|Jul 01 2019||SET FOR ARGUMENT on Tuesday, October 15, 2019. VIDED|
|Aug 01 2019||CIRCULATED|
|Aug 16 2019||Record requested from the U.S.C.A. 1st Circuit.|
|Aug 26 2019||The record from the U.S.C.A. 1st Circuit is located on PACER, with the exception of the appendix located electronically.|
|Aug 29 2019||Record received from the U.S.D.C. District of Puerto Rico is electronic. All other non confidential filings are located on PACER.|
|Oct 15 2019||Argued. For Financial Oversight and Management Board for Puerto Rico: Donald B. Verrilli, Jr., Washington, D. C. For United States: Jeffrey B. Wall, Principal Deputy Solicitor General, Department of Justice, Washington, D. C. For Aurelius Investment, LLC, et al.: Theodore B. Olson, Washington, D. C. For UTIER: Jessica E. Méndez-Colberg, Ponce, P. R. VIDED.|
|Jun 01 2020||Judgment REVERSED and case REMANDED. Breyer, J., delivered the opinion of the Court, in which Roberts, C. J., and Ginsburg, Alito, Kagan, Gorsuch, and Kavanaugh, JJ., joined. Thomas, J., and Sotomayor, J., filed opinions concurring in the judgment. VIDED.|
|Jul 06 2020||JUDGMENT ISSUED.|
NEW shadow-docket case: New York landlords ask SCOTUS for an emergency order to prevent the state from continuing to enforce its COVID-related eviction moratorium. They say the moratorium "runs roughshod" over their constitutional rights.
Filing here: https://www.scotusblog.com/wp-content/uploads/2021/07/21A8-1.pdf
New on the shadow docket: Florida seeks an emergency order blocking CDC policies that substantially limit cruise ships from sailing.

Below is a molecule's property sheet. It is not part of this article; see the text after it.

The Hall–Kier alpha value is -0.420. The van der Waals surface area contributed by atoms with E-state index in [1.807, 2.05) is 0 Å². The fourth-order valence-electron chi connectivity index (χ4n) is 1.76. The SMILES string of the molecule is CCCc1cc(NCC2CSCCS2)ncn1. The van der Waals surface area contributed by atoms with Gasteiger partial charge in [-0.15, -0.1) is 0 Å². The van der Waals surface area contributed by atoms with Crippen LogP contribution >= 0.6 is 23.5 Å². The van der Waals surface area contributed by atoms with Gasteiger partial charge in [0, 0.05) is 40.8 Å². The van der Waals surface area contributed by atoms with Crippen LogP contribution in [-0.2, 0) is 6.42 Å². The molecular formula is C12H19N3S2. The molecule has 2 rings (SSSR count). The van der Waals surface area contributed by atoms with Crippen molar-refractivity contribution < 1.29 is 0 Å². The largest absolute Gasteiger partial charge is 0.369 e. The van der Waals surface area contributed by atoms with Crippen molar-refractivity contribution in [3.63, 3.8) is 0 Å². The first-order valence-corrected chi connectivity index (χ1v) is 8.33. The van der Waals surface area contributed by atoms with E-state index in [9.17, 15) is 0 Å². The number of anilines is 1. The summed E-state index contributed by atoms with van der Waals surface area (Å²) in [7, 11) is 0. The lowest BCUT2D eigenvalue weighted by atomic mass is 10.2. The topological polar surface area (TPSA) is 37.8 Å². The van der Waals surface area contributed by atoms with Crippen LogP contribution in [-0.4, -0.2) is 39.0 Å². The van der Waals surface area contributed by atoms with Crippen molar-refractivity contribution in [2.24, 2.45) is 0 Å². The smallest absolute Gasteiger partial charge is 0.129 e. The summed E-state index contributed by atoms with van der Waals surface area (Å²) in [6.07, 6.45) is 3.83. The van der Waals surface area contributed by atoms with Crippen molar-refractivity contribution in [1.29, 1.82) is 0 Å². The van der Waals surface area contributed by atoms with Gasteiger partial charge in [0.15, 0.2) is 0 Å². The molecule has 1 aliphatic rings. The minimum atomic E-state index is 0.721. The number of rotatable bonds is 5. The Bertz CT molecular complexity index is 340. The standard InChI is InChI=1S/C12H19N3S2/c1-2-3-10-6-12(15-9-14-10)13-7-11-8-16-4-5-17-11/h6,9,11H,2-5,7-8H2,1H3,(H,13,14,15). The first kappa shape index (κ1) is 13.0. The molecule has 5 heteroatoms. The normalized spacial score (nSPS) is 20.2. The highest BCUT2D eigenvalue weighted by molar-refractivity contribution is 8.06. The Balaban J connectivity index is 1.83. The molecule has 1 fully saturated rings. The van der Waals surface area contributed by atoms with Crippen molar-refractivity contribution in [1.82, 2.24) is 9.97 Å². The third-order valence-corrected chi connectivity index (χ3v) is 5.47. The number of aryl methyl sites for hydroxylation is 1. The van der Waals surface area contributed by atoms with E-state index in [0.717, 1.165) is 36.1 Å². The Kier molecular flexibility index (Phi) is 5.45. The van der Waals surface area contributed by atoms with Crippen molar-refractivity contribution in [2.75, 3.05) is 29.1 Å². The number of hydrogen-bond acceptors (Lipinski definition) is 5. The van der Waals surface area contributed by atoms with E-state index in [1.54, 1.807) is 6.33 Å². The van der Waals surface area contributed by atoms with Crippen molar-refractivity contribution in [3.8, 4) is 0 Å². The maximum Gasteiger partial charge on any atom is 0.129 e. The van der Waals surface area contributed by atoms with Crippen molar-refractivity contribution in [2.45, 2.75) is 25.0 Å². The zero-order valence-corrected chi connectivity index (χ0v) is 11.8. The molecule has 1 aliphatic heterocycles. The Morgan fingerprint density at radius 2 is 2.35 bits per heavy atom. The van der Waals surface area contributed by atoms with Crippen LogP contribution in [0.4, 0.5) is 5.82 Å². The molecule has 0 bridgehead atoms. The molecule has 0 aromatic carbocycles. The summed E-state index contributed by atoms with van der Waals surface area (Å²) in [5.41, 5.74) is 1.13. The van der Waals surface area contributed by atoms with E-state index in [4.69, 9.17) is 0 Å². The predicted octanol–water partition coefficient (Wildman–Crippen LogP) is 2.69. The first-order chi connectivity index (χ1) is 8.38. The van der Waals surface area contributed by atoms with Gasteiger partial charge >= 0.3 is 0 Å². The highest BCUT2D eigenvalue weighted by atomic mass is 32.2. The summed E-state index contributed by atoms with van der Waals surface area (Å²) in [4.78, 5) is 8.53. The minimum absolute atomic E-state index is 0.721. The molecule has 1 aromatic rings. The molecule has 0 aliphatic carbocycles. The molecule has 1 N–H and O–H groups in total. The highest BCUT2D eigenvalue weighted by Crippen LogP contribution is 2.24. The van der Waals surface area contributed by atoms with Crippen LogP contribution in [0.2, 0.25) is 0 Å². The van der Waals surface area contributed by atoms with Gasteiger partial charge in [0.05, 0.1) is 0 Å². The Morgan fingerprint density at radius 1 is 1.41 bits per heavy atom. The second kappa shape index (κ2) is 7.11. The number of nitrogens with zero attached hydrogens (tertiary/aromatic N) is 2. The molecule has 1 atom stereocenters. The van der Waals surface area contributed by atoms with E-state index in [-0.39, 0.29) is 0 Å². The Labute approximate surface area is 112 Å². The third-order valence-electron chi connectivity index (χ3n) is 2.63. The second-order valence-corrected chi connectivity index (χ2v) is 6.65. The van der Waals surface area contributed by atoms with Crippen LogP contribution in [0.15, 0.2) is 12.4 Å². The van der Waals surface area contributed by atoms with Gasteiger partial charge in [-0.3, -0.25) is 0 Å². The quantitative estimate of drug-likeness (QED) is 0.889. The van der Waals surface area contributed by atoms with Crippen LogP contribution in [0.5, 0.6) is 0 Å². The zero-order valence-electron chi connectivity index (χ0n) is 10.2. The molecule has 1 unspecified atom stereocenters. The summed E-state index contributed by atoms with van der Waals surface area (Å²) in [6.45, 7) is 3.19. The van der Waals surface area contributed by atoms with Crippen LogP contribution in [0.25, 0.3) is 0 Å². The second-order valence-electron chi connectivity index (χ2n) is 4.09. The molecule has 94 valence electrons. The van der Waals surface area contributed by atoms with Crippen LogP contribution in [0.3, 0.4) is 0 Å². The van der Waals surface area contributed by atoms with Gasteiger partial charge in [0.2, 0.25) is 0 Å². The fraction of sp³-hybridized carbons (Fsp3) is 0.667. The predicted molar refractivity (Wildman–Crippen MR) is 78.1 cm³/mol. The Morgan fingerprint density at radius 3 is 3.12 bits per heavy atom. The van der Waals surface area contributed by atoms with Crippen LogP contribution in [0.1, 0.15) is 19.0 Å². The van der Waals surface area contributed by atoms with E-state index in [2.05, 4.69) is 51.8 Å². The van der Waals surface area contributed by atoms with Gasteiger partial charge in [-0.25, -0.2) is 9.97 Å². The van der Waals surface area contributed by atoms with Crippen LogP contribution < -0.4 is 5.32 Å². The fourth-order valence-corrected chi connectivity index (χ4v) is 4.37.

Florida asks #SCOTUS to block, pending appeal, CDC restrictions imposed on cruise industry b/c of COVID-19 pandemic: https://www.scotusblog.com/wp-content/uploads/2021/07/21A5.pdf
NEW: Mississippi formally asks the Supreme Court to overturn its landmark abortion case, Roe v. Wade, in latest court filing. https://www.supremecourt.gov/DocketPDF/19/19-1392/184703/20210722161332385_19-1392BriefForPetitioners.pdf
Biden’s SCOTUS reform commission met yesterday and discussed several reform ideas including adding justices and adopting a formal code of ethics.
Term limits emerged as a popular idea. But how to implement it — via statute or constitutional amendment?
Term limits emerge as popular proposal at latest meeting of court-reform commission - SCOTUSblog
The Presidential Commission on the Supreme Court reconvened on Tuesday to hear from a new set of experts on vari...
I really enjoyed getting to chat with the incomparable @AHoweBlogger about (1) why #SCOTUS's "shadow docket" *is* a big deal; (2) why it's so hard to figure out how to include it in broader assessments of the Justices' work; and (3) some possible ways to include it going forward. https://twitter.com/SCOTUSblog/status/1417545384314949635
How do you solve a problem like the shadow docket? @steve_vladeck has some thoughts and shared them with @AHoweBlogger in the latest SCOTUStalk.